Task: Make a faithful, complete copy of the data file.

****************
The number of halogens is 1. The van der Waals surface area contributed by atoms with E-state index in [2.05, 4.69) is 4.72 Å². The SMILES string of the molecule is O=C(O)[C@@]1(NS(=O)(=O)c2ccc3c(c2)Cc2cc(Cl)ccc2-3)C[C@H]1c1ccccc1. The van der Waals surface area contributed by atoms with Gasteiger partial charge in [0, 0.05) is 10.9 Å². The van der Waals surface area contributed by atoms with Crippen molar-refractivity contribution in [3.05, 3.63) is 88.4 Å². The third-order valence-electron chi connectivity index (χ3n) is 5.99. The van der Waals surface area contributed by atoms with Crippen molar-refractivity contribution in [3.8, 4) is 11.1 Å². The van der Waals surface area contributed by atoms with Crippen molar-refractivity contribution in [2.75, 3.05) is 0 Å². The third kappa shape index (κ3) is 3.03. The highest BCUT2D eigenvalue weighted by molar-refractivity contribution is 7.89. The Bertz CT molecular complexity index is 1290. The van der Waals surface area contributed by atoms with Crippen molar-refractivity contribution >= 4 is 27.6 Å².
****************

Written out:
The number of halogens is 1. The van der Waals surface area contributed by atoms with E-state index in [2.05, 4.69) is 4.72 Å². The SMILES string of the molecule is O=C(O)[C@@]1(NS(=O)(=O)c2ccc3c(c2)Cc2cc(Cl)ccc2-3)C[C@H]1c1ccccc1. The van der Waals surface area contributed by atoms with Gasteiger partial charge in [0, 0.05) is 10.9 Å². The van der Waals surface area contributed by atoms with Crippen molar-refractivity contribution in [3.05, 3.63) is 88.4 Å². The third-order valence-electron chi connectivity index (χ3n) is 5.99. The van der Waals surface area contributed by atoms with Crippen molar-refractivity contribution in [3.8, 4) is 11.1 Å². The van der Waals surface area contributed by atoms with Crippen molar-refractivity contribution in [2.75, 3.05) is 0 Å². The third kappa shape index (κ3) is 3.03. The highest BCUT2D eigenvalue weighted by molar-refractivity contribution is 7.89. The Bertz CT molecular complexity index is 1290. The van der Waals surface area contributed by atoms with Crippen molar-refractivity contribution >= 4 is 27.6 Å².